Political Debates: Do they really matter?

By: Nicole Winters-Brown

As the nation wrapped up it’s second Presidential nominee debate, the third in a line of four debates between the Presidential or Vice Presidential candidates some are questioning what the purpose is for the debates and how much the debates really matter when the election is only a few weeks away. For those of you who have gotten used to a debate lighting up your Facebook, Twitter, blog, and newsfeed every week, the next and last debate is Monday, October 22, 2012 at 9 PM and the topic will be foreign policy.

The first Presidential debate for the general election was in 1960 between John F. Kennedy and then-Vice President Richard Nixon. Following that debate, several Presidential election candidates refused to debate their opponents. The next Presidential nominee debate was not until 1976 between Jimmy Carter and Gerald Ford. Historically there have been only two election cycles where the outcome seems to have turned due to the debates. One was in 1980 when Reagan overwhelmingly won the debate and moved ahead of Jimmy Carter. That debate, however, was the only head-to-head debate for that election, rather than the series of debates held for this election. The other debate was in 2000 when George Bush moved ahead of Al Gore. That example also comes with a caveat though because while Bush won the election, he lost the popular vote.

The most commonly cited reason for holding the debates is that it helps win over otherwise undecided voters. After the first debate between former Governor Romney and President Obama, where Romney was found to be the winner of the debate by both Democrats and Republicans, there was a boost for Romney in the polls. It is not unusual that the challenger gets a boost following the first debate. In the Presidential debates from 1976 to 2008 there were only two cases where the incumbent candidate gained ground over his challenger in the first debate: Gerald Ford in 1976 and George H.W. Bush in 1988.  The second debate’s winner is much less predictable. This year’s second debate showed a bump in polling numbers for President Obama, who was arguably the winner. However, a comparison of polls before and after the second debate shows no evidence of significant groups of voters moving from one candidate to another. Instead, some argue that the debates are meant to mobilize the respective bases. If that is the case, then the polling bumps may just be reflective of a more energized voting population as a whole.

Usually poll numbers jump in a debate’s immediate aftermath, although usually very modestly. In fact, political scientist Tom Holbrook notes that the absolute change is something around less than 1% across the last 16 presidential debates (see his chart here). Generally speaking, while the poll numbers may move during the immediate aftermath of the debates, they eventually return to where the numbers were before the debate season began. Why is this? One view is that neither candidate is without gaffes, exaggerations, and expressions or mannerisms that reflect poorly on them. No one candidate is completely flawless- especially across several debates. Some may argue that the relative small shift in poll numbers is because most of the population has determined which candidate they are going to vote for before the debates even start. In fact, many states have already opened up early voting and several thousand people have already submitted their absentee ballot (see a helpful chart of early and absentee voting deadlines by state here).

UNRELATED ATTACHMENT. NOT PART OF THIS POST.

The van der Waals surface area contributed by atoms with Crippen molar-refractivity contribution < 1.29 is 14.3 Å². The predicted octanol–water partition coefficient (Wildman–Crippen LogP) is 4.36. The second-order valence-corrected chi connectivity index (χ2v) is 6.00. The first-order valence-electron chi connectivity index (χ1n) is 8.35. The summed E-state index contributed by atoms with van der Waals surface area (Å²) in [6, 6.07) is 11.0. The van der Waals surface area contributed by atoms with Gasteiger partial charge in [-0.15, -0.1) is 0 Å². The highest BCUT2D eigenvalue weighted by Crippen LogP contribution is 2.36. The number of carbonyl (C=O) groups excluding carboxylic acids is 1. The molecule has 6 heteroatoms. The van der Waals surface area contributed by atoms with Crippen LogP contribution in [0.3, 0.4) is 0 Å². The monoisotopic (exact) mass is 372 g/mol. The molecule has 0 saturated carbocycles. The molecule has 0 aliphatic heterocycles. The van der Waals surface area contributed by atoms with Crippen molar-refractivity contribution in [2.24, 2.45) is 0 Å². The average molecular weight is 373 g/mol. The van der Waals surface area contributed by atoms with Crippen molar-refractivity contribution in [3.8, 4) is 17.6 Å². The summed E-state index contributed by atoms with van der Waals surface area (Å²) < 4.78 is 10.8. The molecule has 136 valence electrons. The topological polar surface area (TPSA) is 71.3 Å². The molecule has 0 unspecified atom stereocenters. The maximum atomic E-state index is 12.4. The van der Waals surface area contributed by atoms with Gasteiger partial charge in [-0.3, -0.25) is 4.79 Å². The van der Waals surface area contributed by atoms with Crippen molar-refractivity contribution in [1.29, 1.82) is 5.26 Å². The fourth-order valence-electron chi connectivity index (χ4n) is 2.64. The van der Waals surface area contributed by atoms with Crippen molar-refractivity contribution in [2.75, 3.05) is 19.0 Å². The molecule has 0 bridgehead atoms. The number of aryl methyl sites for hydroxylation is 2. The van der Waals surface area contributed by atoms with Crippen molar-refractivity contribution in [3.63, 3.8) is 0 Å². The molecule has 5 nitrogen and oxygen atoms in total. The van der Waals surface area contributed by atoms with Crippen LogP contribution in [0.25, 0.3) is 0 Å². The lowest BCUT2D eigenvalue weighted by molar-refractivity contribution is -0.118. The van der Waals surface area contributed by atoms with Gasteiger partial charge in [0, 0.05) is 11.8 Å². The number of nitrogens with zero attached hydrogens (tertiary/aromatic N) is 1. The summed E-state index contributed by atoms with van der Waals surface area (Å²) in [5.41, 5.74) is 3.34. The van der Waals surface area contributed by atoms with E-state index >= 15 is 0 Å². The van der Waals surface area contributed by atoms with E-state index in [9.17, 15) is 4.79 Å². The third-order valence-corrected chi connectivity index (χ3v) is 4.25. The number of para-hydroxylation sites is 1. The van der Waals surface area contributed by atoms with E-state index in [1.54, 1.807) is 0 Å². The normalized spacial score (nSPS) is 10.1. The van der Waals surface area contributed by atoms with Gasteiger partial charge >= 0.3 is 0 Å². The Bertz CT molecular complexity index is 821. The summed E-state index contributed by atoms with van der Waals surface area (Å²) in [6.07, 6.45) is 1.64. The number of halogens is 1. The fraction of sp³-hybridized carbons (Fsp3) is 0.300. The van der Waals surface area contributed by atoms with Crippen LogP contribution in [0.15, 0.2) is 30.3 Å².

Another point is that, while debates may help crystalize issues and affect swing voters, there are too many other ingredients that go into the voting equation: the 24/7 media coverage (including social media), constant advertising, current events, and of course the campaign trail appearances that highlight issues on the local level. In other words, there are many more opportunities for America to watch and listen to the candidates, more gaffes and missteps to be made, and certainly more debates to be had, even if the candidates are not in the same room at the same time.

Sources:

Impact of presidential debates on election questionable – The Denver Post
http://www.denverpost.com/news/ci_21577759/impact-presidential-debates-election-questionable#ixzz29arpzVHL

Presidential debate schedule and recordings.
http://www.2012presidentialelectionnews.com/2012-debate-schedule/2012-presidential-debate-schedule/

The First Debate Usually Helps the Challenger
http://fivethirtyeight.blogs.nytimes.com/2012/10/03/first-debate-often-helps-challenger-in-poll

Early Voting and Absentee Ballots by State chart by the National Association of Secretaries of State http://nass.org/index.php?option=com_content&view=article&id=223&Itemid=391

Do Undecided Voters Still Matter?
http://www.latimes.com/news/politics/la-pn-undecided-voters-election-2012-20121017,0,5461169.story

A History of Presidential Debates
http://abcnews.go.com/Politics/OTUS/fullpage/history-presidential-debates-17368970

Will Obama Debate Performance Shift Polls?
http://www.huffingtonpost.com/2012/10/18/obama-debate-poll_n_1979490.html?utm_hp_ref=elections-2012

Instant Polls Give Obama Edge in Second Debate
http://www.usatoday.com/story/theoval/2012/10/17/obama-debate-polls-romney-cnn-hosfta/1638799/

Romney will Ride Huge Polling Bump Into Second Debate
http://www.humanevents.com/2012/10/15/hodge-romney-will-ride-huge-polling-bump-into-second-presidential-debate/

Romney Closes in on Obama After Debate, Poll Shows
http://www.huffingtonpost.com/2012/10/07/mitt-romney-poll_n_1946604.html

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